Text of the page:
* Sales fall 1.6 pct on annual basis to 3-year low

* Joblessness holds households back even as climate improves

By Robin Emmott

BRUSSELS - Retail sales in the euro zone tumbled unexpectedly in December, the biggest drop in the Christmas period in three years, data showed Friday, with rising joblessness and stubborn inflation undercut signs of a stabilisation in Europe's economy.

Sales across the 17-nation single currency area fell 0.4 percent in December from November, well down from the 0.3 percent rise forecast by economists in a Reuters poll.

They were down by 1.6 percent on an annual basis, the European Union's statistics office Eurostat said.

That annual drop was the biggest since December 2008 when retail sales also fell 1.6 percent in the month at what turned out to be the start of the world's biggest post-1930s recession.

European households cannot yet be relied on to help the euro zone pull out of its latest slump. Joblessness reached a euro-era high of 10.4 percent in December, while inflation remains near recent peaks of 3 percent.

Even in Germany, the bloc's biggest economy, sales fell 1.4 percent compared with November and shoppers stayed away from the malls in France and Spain, where sales slid 0.3 percent and 0.8 percent respectively. Consumer confidence is also weak, despite rising slightly in January from a 26-month low in December.

We're not expecting any miracles from consumer spending this year, simply because we haven't got a high enough growth rate to generate jobs and stabilise the labor market, said Guillaume Menuet, an economist at Citigroup.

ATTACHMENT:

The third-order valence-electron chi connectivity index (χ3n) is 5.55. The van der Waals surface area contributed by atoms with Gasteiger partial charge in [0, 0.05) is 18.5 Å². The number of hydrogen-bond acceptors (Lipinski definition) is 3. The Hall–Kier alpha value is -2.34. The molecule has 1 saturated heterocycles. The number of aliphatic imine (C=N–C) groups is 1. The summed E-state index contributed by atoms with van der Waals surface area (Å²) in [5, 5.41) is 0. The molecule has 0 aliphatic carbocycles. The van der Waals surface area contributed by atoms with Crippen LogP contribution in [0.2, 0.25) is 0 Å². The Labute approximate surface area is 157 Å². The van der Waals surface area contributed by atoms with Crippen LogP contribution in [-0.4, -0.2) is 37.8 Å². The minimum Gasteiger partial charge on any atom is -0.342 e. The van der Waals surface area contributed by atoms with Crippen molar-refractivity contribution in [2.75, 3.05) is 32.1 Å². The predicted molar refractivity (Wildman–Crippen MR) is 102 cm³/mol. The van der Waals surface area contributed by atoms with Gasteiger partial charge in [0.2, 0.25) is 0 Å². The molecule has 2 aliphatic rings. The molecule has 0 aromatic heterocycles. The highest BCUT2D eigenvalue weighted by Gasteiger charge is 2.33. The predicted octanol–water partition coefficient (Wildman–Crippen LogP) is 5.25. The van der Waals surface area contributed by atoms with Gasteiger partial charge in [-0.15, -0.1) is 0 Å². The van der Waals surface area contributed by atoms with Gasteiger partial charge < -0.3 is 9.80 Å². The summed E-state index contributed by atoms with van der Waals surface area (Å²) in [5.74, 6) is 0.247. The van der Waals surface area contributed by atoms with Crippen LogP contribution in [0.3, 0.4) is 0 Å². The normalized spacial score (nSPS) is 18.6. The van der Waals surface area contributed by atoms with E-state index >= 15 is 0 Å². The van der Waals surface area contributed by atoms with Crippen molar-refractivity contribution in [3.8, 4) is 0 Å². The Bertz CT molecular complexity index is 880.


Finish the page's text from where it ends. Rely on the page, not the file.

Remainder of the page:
The question is to what extent households draw down their savings to maintain consumption, he said.

EU leaders at a summit Monday promised to free funds to promote jobs and try to revive the euro zone economy, a shift in their mantra that spending cuts are the only way to recover from the euro zone's two-year sovereign debt saga.

The European Central Bank's decision late last year to provide cheap three-year loans to banks has also helped to avert a freeze in lending that could have deepened the downturn.

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NOT SO WOBBLY?

In one hopeful sign, industry data and business surveys suggest the collapse in confidence last year has largely stabilised and Germany will probably avoid recession in 2012.

The euro zone's private sector economy snapped a four-month decline in January and expanded, albeit very weakly, according to a survey released separately Friday.

There's some momentum, as the first quarter is starting from a less negative footing from the fourth quarter of 2011, but it is not telling us there's going to be growth, just a stabilisation, Citigroup's Menuet said.

At the EU leaders' summit, the bloc's 27 countries risked sending a mixed message to households by signing up to a German-inspired pact for stricter budget discipline that could stifle policies aimed at sparking growth, economists say.

Belgium entered recession territory after two quarters of falling economic output at the end of 2011 and the wider euro zone is expected to struggle through a mild recession this year.

The International Monetary Fund forecasts a 0.5 percent contraction for the euro zone in 2012 that the Washington-based lender says could drag the world into recession.

High energy prices, pushed up by Iranian supply concerns, have also made life difficult for consumers.

Consumer price inflation in the euro zone remained at 2.7 percent for the second straight month in January, above the ECB's target of below, but close to 2 percent, which the Frankfurt-based bank judges to be right for price stability.

(Reporting By Robin Emmott. Editing by Jeremy Gaunt.)